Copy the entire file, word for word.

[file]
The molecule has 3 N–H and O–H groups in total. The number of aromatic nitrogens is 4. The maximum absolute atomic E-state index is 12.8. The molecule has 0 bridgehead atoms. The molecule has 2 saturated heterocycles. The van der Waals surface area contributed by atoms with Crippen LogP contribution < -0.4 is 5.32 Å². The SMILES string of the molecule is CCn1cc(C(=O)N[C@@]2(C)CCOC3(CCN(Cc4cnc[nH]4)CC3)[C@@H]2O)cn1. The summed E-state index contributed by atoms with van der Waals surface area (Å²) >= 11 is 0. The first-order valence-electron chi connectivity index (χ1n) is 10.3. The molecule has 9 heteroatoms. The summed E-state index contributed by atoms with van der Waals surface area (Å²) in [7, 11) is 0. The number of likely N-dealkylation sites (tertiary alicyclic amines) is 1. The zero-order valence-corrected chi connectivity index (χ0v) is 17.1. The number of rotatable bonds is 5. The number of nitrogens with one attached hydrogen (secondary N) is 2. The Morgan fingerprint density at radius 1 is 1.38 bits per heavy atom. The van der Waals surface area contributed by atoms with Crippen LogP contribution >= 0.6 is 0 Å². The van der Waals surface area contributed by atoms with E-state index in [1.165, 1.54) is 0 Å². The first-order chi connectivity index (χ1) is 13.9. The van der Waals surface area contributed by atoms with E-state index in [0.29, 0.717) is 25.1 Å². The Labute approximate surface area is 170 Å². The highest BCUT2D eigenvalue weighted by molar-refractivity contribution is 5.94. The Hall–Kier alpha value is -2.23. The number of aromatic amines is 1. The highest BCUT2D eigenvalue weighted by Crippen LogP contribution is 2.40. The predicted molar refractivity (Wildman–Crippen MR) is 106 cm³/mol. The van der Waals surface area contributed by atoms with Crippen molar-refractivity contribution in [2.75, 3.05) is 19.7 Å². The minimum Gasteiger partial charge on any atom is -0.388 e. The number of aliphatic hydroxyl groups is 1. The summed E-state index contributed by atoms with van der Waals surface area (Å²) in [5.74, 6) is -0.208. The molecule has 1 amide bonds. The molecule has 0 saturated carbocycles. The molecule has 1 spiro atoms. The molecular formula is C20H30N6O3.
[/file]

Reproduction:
The molecule has 3 N–H and O–H groups in total. The number of aromatic nitrogens is 4. The maximum absolute atomic E-state index is 12.8. The molecule has 0 bridgehead atoms. The molecule has 2 saturated heterocycles. The van der Waals surface area contributed by atoms with Crippen LogP contribution < -0.4 is 5.32 Å². The SMILES string of the molecule is CCn1cc(C(=O)N[C@@]2(C)CCOC3(CCN(Cc4cnc[nH]4)CC3)[C@@H]2O)cn1. The summed E-state index contributed by atoms with van der Waals surface area (Å²) >= 11 is 0. The first-order valence-electron chi connectivity index (χ1n) is 10.3. The molecule has 9 heteroatoms. The summed E-state index contributed by atoms with van der Waals surface area (Å²) in [7, 11) is 0. The number of likely N-dealkylation sites (tertiary alicyclic amines) is 1. The zero-order valence-corrected chi connectivity index (χ0v) is 17.1. The number of rotatable bonds is 5. The number of nitrogens with one attached hydrogen (secondary N) is 2. The Morgan fingerprint density at radius 1 is 1.38 bits per heavy atom. The van der Waals surface area contributed by atoms with Crippen LogP contribution >= 0.6 is 0 Å². The van der Waals surface area contributed by atoms with E-state index in [1.165, 1.54) is 0 Å². The first-order chi connectivity index (χ1) is 13.9. The van der Waals surface area contributed by atoms with E-state index in [0.29, 0.717) is 25.1 Å². The Labute approximate surface area is 170 Å². The highest BCUT2D eigenvalue weighted by molar-refractivity contribution is 5.94. The Hall–Kier alpha value is -2.23. The number of aromatic amines is 1. The highest BCUT2D eigenvalue weighted by Crippen LogP contribution is 2.40. The predicted molar refractivity (Wildman–Crippen MR) is 106 cm³/mol. The van der Waals surface area contributed by atoms with Crippen molar-refractivity contribution in [2.75, 3.05) is 19.7 Å². The minimum Gasteiger partial charge on any atom is -0.388 e. The number of aliphatic hydroxyl groups is 1. The summed E-state index contributed by atoms with van der Waals surface area (Å²) in [5.74, 6) is -0.208. The molecule has 1 amide bonds. The molecule has 0 saturated carbocycles. The molecule has 1 spiro atoms. The molecular formula is C20H30N6O3.